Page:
• \$\begingroup\$ Have you been the DM or player in a campaign that included a high-level PC that specialized in tripping so that you're speaking from experience or is this theorycrafting? (Note that there's nothing wrong with the latter, but my experience with the former has been quite different!) Also, I've read at least one account of a campaign wherein the DM ruled that going from prone to kneeling was a move action then from kneeling to standing was a move action, neither provoking. Would that be a decent third alternative? \$\endgroup\$ Commented Jun 3, 2017 at 0:36
  • \$\begingroup\$ @HeyICanChan If the PC specialized in tripping, then where's the fire? If it only took 1 feat (Imp. trip) then trade it out whenever possible for monsters with useless feats (Tarrasque), and start the Arms Race. And No, my high-level campaign (18th or so) had no Trip-Master/Monkey. Re: the kneeling, yes I just found a RotG article mentioning it. It's like what I recommended. Let the melee's have nice things, and use it more on monsters that it makes sense on. \$\endgroup\$
    – Chemus
    Commented Jun 3, 2017 at 0:48
  • \$\begingroup\$ Does cheap in the header means inexpensive or unfair? \$\endgroup\$ Commented Jun 3, 2017 at 13:35
  • \$\begingroup\$ @HeyICanChan Yes. It was indeed intended to be tongue in cheek witb the double meaning. \$\endgroup\$
    – Chemus
    Commented Jun 3, 2017 at 13:37

I would think this falls under the purview of Tumble:

from the skill:

DC 15 Tumble at one-half speed as part of normal movement, provoking no attacks of opportunity while doing so. Failure means you provoke attacks of opportunity normally. Check separately for each opponent you move past, in the order in which you pass them (player’s choice of order in case of a tie). Each additional enemy after the first adds +2 to the Tumble DC.

Getting up from prone is part of the movement action, right? If your opponent had moved to be on top of you while you were prone, you would need a DC 25 check since you would need to move through their space.

I am treating "normal movement" as meaning not flying, swimming, or anything else -- just moving on the ground without special means.

Regardless, tripping and getting additional attacks of opportunity vs the opponent that manages to get tripped is hardly broken. Yes, your boss died. But what would have happened if the caster had simply slept him? In the end, tripping is only going to affect medium- and small-sized humanoids, and it is a decent boost in power for martial characters which are going to be completely out-shined by even a tier 2 caster by level 7. So I do not believe this is a larger problem than one encounter that wasn't as difficult as you had hoped. Nerfing the prone rules will just further separate your party's martial characters in power from the casters.

This is not intended to belittle your experience. This answer simply points out that martial characters need to win sometimes, and very soon your casters are going to win a lot more than the martial characters. It is not a bad thing that the player was able to land a trip, get AoO, crit, and manage to insta-gib the boss. There was a lot of rng involved in defeating your boss, as well as good planning by the character who spent resources on the dog. At later levels, monsters will be big, flying, formless, or all of the above. Trip is not broken, and neither are AoOs on characters standing up from prone. This answer was relating to the part of your question where you asked about the impact of changing these rules on your campaign, and to reiterate: Your martial characters will be made even weaker, and your caster characters will simultaneously be made even stronger (since they will reap the benefits of extra defense vs creatures in melee who use knockdowns). Ask yourself: Is the effect of this change to make fighters weaker and wizards stronger? Then don't do it.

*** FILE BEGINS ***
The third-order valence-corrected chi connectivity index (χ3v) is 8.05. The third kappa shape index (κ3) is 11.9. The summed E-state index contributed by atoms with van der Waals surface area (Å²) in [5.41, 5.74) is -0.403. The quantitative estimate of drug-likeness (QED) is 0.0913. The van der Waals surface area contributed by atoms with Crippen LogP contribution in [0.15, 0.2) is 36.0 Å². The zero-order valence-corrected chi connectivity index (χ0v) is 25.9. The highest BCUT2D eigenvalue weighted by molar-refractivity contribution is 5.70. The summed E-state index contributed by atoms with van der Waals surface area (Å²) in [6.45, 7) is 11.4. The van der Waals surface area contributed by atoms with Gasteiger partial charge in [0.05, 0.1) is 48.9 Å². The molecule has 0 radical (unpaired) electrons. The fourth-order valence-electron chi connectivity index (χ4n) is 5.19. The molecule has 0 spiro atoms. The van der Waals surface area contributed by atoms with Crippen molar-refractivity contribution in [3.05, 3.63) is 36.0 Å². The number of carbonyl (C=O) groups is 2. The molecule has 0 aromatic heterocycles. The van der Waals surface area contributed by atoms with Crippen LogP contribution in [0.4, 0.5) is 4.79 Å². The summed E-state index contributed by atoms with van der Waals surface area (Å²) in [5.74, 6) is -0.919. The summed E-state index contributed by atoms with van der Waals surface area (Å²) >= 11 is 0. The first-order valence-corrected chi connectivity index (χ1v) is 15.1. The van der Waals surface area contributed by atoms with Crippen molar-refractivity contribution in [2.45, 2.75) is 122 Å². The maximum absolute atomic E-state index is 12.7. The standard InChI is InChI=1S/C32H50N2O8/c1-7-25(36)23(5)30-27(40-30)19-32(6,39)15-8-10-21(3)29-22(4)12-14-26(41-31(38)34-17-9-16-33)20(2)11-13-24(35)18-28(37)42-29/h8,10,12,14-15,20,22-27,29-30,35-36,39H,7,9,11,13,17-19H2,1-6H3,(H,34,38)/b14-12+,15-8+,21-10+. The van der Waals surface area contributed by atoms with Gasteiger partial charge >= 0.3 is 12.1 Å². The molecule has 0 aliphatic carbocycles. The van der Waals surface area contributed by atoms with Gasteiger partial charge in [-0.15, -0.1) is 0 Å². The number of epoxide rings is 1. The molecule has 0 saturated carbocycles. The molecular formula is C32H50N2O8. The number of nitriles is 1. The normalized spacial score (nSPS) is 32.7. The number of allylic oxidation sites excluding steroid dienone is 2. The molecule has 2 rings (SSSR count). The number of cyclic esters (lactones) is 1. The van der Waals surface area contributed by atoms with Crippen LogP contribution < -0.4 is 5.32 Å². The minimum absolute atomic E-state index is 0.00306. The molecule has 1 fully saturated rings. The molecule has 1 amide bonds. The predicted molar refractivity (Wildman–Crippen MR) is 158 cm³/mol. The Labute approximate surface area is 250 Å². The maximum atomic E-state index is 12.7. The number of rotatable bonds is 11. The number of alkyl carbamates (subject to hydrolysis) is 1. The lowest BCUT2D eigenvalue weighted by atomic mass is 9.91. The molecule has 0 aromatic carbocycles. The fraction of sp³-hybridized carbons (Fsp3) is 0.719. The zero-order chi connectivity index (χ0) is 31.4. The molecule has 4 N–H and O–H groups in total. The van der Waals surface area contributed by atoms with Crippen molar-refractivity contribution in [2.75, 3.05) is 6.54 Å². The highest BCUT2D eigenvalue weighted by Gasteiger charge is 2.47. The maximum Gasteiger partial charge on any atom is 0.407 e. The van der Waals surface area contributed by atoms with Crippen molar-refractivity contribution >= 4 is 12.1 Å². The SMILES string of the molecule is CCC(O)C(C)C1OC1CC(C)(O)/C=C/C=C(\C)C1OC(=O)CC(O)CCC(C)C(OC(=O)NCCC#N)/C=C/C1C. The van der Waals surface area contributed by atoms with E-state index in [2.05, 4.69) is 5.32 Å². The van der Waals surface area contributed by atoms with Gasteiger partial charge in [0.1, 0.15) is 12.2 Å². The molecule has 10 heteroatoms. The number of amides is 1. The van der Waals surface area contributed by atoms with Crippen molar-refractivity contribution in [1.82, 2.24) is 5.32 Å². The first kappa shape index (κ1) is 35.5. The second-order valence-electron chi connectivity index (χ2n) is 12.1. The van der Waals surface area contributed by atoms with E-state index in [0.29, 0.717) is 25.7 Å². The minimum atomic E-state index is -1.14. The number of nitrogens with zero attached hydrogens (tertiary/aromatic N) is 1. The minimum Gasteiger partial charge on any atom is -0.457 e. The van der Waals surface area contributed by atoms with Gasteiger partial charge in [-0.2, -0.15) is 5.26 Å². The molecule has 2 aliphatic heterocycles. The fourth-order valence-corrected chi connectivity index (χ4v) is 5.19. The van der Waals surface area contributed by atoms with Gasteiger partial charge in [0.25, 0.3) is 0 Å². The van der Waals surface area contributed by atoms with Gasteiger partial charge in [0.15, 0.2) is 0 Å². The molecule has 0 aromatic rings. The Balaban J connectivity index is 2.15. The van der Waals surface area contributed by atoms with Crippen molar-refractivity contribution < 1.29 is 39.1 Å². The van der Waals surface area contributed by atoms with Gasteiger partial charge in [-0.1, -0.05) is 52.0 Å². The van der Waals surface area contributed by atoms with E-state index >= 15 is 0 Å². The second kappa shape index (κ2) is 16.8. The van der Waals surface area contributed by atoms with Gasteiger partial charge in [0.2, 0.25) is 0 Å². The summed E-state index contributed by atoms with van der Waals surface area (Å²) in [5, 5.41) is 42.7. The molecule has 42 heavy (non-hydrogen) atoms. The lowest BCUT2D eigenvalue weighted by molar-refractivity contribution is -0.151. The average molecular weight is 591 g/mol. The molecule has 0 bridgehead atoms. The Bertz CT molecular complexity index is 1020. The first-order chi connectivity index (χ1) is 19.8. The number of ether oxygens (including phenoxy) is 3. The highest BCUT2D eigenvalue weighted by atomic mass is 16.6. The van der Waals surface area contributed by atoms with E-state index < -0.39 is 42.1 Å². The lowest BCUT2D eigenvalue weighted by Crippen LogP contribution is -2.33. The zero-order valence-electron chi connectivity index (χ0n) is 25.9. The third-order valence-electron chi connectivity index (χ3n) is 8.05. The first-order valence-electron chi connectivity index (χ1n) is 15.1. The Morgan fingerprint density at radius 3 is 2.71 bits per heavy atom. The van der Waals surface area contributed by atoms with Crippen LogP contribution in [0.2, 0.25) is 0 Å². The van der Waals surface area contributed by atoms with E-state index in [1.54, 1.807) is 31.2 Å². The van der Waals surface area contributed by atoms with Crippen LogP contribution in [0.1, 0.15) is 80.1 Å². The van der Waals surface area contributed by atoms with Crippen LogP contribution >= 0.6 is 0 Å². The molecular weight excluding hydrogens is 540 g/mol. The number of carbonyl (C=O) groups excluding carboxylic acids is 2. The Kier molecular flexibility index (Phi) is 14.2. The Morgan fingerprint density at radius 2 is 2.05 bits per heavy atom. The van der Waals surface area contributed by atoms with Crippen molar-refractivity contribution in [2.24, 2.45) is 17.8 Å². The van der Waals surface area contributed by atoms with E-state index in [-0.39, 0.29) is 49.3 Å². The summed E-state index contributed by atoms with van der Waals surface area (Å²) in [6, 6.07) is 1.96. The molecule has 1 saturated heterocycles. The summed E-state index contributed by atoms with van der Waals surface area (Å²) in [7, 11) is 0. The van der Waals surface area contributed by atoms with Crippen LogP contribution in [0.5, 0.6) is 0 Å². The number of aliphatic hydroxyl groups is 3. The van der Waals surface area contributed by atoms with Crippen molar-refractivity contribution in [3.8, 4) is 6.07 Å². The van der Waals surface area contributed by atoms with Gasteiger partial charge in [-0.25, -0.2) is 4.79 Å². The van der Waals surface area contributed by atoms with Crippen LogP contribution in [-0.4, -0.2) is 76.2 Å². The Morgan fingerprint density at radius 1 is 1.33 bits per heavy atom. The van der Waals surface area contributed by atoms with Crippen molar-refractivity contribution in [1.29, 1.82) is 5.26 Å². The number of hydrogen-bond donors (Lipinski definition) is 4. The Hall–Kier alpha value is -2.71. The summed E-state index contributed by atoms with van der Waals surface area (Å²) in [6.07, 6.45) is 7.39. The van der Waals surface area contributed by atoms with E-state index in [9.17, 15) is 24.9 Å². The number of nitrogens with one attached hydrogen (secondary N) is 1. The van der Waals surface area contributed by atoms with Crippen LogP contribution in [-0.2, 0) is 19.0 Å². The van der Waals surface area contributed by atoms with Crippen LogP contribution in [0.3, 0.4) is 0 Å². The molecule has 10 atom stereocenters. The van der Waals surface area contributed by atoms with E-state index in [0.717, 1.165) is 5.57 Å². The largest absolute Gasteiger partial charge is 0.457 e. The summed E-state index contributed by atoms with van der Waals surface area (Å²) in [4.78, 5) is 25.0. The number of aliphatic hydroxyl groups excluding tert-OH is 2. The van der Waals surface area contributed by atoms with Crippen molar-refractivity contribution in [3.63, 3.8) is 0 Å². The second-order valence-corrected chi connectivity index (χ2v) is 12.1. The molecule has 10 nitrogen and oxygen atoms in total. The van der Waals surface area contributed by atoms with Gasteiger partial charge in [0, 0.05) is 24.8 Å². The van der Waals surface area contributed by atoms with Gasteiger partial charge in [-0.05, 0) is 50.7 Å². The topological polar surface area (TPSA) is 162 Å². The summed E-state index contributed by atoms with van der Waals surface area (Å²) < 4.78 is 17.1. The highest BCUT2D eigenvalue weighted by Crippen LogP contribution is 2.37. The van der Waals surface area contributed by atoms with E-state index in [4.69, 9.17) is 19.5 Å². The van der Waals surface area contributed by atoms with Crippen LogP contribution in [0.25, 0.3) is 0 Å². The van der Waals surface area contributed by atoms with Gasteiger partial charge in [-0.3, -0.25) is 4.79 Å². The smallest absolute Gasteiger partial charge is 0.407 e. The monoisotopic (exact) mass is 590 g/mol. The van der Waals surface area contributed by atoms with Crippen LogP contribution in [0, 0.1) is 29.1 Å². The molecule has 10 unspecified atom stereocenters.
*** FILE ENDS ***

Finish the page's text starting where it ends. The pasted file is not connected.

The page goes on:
• \$\begingroup\$ Tumbling while prone is something the Sage suggests as a house rule in the Dragon #327 Sage Advice column “Official Answers to Your Questions” and the FAQ repeats the exchange. However, using the skill Tumble to stand up from prone as a free action is a DC 35 check and doing so according to Complete Scoundrel and the Rules Compendium still provokes attacks of opportunity! Finally far too few monsters have Tumble as a class skill or the skill points to make such an investment worthwhile. Sincerely, though, thank you. I'll take any help I can get! \$\endgroup\$ Commented Jun 1, 2017 at 19:33
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    \$\begingroup\$ So instead of the house rules above—about which this answer offers no opinion—, a better solution would be to make the Tumble skill usable untrained (it normally isn't) and, perhaps, also make this new use of the Tumble skill usable even if the creature's speed is reduced by armor? (A creature wearing armor that reduces its speed also makes it impossible for the creature to use the Tumble skill.) Have I got that right? \$\endgroup\$ Commented Jun 2, 2017 at 23:20
  • \$\begingroup\$ Sorry I misremembered the tumble thing. I was thinking it was usable untrained. Apologies. \$\endgroup\$ Commented Jun 2, 2017 at 23:28
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    \$\begingroup\$ I don't propose either house rule casually because of a lone evening's fortune, and I don't think minimizing my experience and concerns is useful. (Also, seriously, had Polgolb been the victim of a sleep spell, another creature could've taken a standard action to wake him up, then he still would have had to stand up from prone, provoking attacks of opportunity from those around him!) But, I suppose, a different perspective is important, even if that perspective hasn't had the same issue, so my thanks remain. \$\endgroup\$ Commented Jun 2, 2017 at 23:57

The impact will be zero unless you have a bunch of people or monsters specialized in trip actions. Even then, in strategic combat where flanking and moving and having someone tank the enemy attack of opportunity, I've found the economy of burning your full movement is sufficient cost. For example, if you are a trip master, you can trip your opponent, who then has to burn their movement action to stand up, and then your buddy, the wizard can use an area effect spell like a cone that is still able to target the previously tripped victim. That they didn't suffer an attack of opportunity is not nearly as bad as being unable to use their round to escape the fireball or cone of cold. Burning through your movement also means you are unable to escape the range of touch attacks, which in the case of level draining, retains the power of trip even without the opportunity attack.

  • \$\begingroup\$ So you've used a house rule saying that a creature can take a full-round action that doesn't provoke attacks of opportunity to stand up from prone yet creatures still found making trip attempts worthwhile? (Also, it doesn't take a bunch of PCs or monsters for this to have an impact—for instance, it only took one trained-for-war dog to remind me of this!) \$\endgroup\$ Commented Jun 24, 2017 at 21:18